Does the study address the effects of negative social interaction? I get that pretty much from 8:30 a.m. to about 6 p.m., Monday through Friday, January through December at my "day job." To be fair, it's not all negative (I love my co-workers!), but I answer three phone lines (include the top executive's line and the newsroom "tip" line). I can assure you that not many people call to give compliments. By the time I run to my car at the end of the day, I'm done with my fellow humans (except for my family) until I have to face them again the next morning. Anyway, glad you're enjoying your summer and getting some down time!

Christine DePetrillo said...

RE - I used to think interactions with animals counted (believe me, I prefer animals to humans on most (all) occasions), but I think those "conversations" offer different benefits. Like lowering stress levels because the animals can't talk back with words that hurt so it's a win-win chat every time. I know I'm not going to stop talking to my furry friends.

Jannine - Go to the store? Did I mention how much I hate grocery shopping? Ugh, combining social interaction AND shopping is like an invitation to Dante's Ninth Circle. LOL.

Leah - Negative social interaction is what turned me off in the first place. It can be really hard to "undo" those effects. It's good to have those safe havens though like home.

Brenda Whiteside said...

Christine, I don't share your fears and/or being an introvert. I've always been quite the opposite. But I thoroughly enjoyed your blog and your ability to entertain us at your expense. I'm quite happy to keep myself company. I don't need much social interaction. If it wasn't for FDW, I might not get "social" as much as I do. But I have found the more I cloister away, the less I want to socialize. Since I realized this, I'm trying to do a few things now and then so I don't lose the knack.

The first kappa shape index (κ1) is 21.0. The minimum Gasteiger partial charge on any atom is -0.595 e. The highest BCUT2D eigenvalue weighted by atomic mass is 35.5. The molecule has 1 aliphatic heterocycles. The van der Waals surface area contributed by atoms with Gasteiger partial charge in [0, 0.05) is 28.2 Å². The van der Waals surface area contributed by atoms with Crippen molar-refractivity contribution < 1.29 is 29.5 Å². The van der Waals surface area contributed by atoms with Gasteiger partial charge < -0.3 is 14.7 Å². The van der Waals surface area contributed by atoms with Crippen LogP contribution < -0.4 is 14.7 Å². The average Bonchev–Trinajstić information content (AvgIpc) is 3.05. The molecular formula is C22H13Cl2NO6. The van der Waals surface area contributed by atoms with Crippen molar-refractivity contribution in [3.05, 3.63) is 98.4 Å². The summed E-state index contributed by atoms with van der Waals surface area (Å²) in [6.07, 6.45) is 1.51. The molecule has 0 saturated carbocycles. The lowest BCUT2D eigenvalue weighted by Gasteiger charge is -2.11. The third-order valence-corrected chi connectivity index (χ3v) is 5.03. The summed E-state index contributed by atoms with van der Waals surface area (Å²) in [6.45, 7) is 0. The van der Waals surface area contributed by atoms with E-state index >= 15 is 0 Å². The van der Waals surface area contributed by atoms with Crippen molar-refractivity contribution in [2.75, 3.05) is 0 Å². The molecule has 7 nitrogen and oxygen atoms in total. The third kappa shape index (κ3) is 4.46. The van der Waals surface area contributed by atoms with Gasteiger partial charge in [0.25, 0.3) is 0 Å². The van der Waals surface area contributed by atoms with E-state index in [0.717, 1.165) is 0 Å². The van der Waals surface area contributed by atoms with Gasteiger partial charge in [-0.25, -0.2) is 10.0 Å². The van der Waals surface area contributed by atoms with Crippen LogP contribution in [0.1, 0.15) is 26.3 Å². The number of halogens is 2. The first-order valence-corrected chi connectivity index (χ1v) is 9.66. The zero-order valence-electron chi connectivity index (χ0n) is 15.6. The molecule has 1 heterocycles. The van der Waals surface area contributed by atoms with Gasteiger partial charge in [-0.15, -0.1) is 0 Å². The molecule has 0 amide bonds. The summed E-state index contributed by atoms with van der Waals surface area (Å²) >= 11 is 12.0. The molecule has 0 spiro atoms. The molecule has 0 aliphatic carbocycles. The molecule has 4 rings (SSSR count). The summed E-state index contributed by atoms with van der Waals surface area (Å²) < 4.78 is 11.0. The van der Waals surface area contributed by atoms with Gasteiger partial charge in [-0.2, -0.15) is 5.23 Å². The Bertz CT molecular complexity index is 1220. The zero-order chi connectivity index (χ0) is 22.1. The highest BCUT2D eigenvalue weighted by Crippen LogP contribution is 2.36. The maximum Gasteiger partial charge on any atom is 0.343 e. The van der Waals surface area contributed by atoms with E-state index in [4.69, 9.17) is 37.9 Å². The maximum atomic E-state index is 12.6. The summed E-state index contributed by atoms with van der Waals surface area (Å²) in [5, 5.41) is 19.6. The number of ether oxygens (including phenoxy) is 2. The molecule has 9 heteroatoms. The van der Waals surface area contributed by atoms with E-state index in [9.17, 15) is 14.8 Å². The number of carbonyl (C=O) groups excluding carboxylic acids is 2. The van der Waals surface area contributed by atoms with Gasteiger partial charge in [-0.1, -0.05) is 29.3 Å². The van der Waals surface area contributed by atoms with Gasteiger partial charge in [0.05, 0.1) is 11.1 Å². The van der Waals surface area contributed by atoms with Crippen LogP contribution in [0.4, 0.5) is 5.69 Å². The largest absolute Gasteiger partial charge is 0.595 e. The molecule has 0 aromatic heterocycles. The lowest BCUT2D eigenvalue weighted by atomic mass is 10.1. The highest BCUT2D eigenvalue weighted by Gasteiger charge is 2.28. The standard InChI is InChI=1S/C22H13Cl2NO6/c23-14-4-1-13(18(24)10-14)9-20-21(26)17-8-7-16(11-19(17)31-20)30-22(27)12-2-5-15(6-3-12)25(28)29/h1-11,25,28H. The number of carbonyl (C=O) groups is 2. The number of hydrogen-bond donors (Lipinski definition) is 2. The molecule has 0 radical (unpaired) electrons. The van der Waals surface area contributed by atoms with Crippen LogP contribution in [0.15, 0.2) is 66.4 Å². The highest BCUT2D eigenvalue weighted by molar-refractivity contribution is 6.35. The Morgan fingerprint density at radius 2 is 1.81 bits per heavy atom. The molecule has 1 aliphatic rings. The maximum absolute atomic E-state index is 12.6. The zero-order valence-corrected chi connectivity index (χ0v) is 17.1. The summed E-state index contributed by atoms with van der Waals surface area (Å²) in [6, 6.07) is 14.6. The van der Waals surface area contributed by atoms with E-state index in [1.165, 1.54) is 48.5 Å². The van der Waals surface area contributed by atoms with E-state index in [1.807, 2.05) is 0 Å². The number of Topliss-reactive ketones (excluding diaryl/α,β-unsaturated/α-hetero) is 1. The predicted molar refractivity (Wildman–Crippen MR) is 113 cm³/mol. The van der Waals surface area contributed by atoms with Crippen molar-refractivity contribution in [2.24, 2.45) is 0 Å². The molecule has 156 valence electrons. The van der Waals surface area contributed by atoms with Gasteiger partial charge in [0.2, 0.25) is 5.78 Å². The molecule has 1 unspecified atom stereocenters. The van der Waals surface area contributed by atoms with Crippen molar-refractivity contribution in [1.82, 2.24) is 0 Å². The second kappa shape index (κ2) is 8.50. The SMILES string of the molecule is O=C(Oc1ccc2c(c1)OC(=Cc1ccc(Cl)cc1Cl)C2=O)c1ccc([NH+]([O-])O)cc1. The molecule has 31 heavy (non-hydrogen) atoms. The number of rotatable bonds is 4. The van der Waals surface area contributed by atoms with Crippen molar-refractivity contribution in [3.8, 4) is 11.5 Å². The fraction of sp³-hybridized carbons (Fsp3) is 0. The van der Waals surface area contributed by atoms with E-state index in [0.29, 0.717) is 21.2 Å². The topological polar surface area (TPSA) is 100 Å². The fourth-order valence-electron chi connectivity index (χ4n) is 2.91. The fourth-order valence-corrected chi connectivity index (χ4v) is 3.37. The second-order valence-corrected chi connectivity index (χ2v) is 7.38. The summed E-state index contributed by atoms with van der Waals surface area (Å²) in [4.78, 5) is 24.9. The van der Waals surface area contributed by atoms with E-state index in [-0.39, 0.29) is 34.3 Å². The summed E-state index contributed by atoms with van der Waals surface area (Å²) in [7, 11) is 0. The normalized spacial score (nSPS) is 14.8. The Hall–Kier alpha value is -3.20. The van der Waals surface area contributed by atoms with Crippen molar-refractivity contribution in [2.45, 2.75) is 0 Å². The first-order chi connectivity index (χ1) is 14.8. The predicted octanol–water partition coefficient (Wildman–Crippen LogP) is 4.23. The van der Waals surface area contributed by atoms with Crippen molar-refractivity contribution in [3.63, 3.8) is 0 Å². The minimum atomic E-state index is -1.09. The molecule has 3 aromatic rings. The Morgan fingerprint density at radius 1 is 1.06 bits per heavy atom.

Margo Hoornstra said...

After so many years working in an environment where suits and panty hose were the norm, i’m not a fan of dress up social occasions. Give me casual any day. Clothes, conversations. Campfires. Family, friends and co-workers are my usual conversational fare. Lately, i’ve had quite a few stimulating dialogues with my granddaughter. She’s eight, you know. Going on thirty-five.

Rolynn Anderson said...

Extrovert here. Know that we get tired of being 'on' all the time...people expect that of us. People are dying to talk about themselves, so asking questions about their lives is the easiest way to go the low-stress route. I prefer subject/object-oriented social interactions...around golf, writing, gardening, etc. Those friendships are the most fun and natural. I'd say, join a group sharing a common interest. A fun way to 'get out there.'

Diane Burton said...

I feel like an introvert but act like an extrovert. Weird, huh? I love talking to my grandchildren, even the 9-month-old twins. They smile and babble in return. So much interaction. Rolynn is right about asking people questions. Great conversation starters. I did a book event yesterday. Nothing like sitting there waiting for people to buy your book(s). I smile, say hi, ask about the weather (it was beastly hot), ask what they like to read. Anything to keep them from passing by my table.

Brenda Jackels said...

I agree with you about social interactions. I have a fairly firm rule for myself that I'm not allowed to turn down invitations. Obviously if I already another social interaction planned for the same time, I have to turn down the new invitation. But having an evening planned at home by myself does not count as "already having plans". :D

I did recently have to turn down an invitation even though I had no other plans. I was invited to go fishing and beach walking and paddleboarding, but I was on medication that required that I stay out of the sun. I was actually kinda bummed about having to take a pass on that one. I am not by any means an outdoor person, but I enjoy spending time with the inviter, and the activities would have been fun, too.